Researchers Daniele Antonioli, Nils Ole Tippenhauer and Kasper Rasmussen discovered the flaw and demonstrated a practical Key Negotiation Of Bluetooth (KNOB) attack taking advantage of it. They also shared their discovery with the Bluetooth Special Interest Group (Bluetooth SIG), the CERT Coordination Center, and members of the International Consortium for Advancement of Cybersecurity on the Internet (ICASI), which include Intel, Microsoft, Cisco, Juniper and IBM. Most of these have already implemented the fixes required to prevent exploitation of the flaw.
Apple has updated its WebKit policy, increasing the company’s focus on privacy. The new WebKit Tracking Prevention Policy now states that any circumvention of its anti-tracking feature is treated in the same way, and as seriously, as security issues. The aim is to prevent web tracking completely because “these practices are harmful to users because they infringe on a user’s privacy without giving users the ability to identify, understand, consent to, or control them”. Apple says it wants “to see a healthy web ecosystem, with privacy by design”.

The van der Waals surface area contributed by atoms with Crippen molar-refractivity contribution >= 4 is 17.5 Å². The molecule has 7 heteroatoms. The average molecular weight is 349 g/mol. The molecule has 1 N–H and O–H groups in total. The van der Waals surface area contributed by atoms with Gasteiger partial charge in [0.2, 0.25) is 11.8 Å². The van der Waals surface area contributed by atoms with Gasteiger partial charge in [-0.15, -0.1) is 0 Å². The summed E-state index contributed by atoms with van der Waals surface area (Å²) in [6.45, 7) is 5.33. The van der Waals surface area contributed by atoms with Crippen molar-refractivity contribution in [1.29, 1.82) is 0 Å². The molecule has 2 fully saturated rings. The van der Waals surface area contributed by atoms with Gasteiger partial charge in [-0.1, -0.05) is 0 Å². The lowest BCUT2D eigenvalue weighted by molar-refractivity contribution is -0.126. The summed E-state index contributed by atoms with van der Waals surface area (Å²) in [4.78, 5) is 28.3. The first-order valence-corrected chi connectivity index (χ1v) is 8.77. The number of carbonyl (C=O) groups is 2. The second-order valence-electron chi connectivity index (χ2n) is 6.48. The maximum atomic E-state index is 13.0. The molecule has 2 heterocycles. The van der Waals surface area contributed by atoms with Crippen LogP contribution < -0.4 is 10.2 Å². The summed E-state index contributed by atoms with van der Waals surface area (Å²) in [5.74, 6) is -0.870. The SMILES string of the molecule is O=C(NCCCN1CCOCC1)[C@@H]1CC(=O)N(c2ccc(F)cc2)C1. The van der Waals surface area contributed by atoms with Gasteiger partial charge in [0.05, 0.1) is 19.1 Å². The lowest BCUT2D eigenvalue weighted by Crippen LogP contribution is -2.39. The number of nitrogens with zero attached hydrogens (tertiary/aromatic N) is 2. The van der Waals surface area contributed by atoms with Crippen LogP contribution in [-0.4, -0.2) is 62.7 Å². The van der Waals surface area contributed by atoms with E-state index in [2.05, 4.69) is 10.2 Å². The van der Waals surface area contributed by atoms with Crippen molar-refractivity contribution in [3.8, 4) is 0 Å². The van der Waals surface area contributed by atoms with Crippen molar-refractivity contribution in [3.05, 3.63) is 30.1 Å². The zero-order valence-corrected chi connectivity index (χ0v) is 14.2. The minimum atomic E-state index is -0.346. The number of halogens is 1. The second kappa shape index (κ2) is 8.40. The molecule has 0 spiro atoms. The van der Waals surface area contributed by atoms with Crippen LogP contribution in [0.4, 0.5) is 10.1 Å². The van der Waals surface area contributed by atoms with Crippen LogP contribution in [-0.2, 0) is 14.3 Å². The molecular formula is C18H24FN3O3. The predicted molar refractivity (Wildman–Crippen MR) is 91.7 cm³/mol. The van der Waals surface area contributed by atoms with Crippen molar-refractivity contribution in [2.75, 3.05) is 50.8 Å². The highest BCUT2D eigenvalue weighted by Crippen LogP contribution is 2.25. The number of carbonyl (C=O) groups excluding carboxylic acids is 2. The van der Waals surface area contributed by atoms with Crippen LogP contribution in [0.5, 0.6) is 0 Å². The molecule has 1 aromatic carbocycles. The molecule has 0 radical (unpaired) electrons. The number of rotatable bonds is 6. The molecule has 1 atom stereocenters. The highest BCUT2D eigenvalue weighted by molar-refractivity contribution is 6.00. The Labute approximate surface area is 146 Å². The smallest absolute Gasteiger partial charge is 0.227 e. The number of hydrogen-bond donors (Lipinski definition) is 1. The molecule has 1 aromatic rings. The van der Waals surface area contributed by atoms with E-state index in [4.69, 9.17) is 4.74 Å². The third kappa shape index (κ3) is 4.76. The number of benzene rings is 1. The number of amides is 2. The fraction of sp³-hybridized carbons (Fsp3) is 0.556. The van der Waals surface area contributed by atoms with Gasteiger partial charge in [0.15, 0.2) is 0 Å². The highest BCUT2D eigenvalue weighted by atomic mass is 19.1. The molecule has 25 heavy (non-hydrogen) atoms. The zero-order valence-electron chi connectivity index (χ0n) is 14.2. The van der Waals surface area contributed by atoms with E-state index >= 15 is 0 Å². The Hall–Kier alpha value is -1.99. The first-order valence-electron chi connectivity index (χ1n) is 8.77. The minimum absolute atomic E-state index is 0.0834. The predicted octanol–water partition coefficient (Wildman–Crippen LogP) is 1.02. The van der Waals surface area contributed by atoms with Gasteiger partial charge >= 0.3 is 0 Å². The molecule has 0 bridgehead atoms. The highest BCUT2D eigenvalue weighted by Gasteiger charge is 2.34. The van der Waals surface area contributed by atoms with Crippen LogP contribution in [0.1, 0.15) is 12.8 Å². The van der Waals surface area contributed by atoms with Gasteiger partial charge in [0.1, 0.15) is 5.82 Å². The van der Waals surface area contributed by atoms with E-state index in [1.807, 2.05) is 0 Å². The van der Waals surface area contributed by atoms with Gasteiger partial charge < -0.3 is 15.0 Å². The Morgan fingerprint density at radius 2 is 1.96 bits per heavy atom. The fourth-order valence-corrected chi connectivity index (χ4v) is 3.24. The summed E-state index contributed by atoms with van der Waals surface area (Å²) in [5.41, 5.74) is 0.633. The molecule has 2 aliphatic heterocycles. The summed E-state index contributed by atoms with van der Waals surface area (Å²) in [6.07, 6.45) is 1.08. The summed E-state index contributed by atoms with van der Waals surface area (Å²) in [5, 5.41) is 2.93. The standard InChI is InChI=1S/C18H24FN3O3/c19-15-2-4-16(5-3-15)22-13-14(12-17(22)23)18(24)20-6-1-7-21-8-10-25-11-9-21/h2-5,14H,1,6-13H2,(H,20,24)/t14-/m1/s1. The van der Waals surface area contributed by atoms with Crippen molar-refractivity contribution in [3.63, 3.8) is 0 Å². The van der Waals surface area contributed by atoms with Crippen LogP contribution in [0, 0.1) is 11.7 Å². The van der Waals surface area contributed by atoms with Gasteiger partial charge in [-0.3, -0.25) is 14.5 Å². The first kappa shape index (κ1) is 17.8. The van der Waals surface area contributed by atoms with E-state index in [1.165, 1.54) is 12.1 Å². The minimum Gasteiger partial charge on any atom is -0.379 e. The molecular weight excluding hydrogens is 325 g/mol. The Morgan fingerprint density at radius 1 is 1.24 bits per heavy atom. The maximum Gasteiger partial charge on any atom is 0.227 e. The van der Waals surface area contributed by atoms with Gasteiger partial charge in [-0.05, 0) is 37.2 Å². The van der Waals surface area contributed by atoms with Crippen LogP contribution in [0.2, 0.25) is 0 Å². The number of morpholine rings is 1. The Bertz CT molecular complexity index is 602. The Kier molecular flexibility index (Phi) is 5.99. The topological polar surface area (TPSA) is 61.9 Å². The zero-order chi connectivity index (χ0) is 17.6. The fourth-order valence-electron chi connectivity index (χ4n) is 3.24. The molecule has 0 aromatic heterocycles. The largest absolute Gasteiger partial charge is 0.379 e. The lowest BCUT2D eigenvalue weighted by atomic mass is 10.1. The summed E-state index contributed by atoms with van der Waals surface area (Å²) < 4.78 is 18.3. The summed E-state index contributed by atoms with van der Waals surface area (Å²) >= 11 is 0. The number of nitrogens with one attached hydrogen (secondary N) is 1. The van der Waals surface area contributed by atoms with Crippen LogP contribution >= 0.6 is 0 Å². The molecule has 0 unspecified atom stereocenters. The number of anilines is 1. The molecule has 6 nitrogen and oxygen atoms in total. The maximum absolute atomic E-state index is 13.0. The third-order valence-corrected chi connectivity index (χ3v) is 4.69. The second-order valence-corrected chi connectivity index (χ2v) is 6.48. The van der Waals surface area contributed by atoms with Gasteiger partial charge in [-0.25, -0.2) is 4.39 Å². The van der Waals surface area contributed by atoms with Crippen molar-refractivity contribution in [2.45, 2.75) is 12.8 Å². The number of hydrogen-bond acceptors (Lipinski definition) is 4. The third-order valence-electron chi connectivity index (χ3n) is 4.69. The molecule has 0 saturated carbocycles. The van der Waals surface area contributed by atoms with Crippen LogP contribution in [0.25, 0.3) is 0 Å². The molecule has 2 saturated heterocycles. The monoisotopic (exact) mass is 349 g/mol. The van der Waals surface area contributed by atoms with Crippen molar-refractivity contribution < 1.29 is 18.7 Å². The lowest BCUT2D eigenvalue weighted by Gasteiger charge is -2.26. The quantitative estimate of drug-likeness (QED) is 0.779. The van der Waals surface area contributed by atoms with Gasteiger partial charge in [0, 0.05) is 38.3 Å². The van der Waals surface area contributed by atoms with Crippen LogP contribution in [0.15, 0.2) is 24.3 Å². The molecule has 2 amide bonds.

The mobile platform is ubiquitous — enabling users to make online transactions, run their everyday lives, or even use it in the workplace. It’s no surprise that fraudsters and cybercriminals would want to cash in on it. Delivering adware, for example, enables them to monetize affected devices while attempting to be innocuous. And while they may be viewed as a nuisance at best, mobile ad fraud– and adware-related incidents became so rampant last year that it cost businesses hefty financial losses.
On Call With the gateway to the weekend upon us, it is time to crack open the On Call files once again to enjoy a tale from one of those brave engineers at the front line of the tech world. Today’s story is from a reader we’ll call “Sven” and, for a change, is almost an anti-on call since it concerns what can happen when the all-important company mobile is turned off.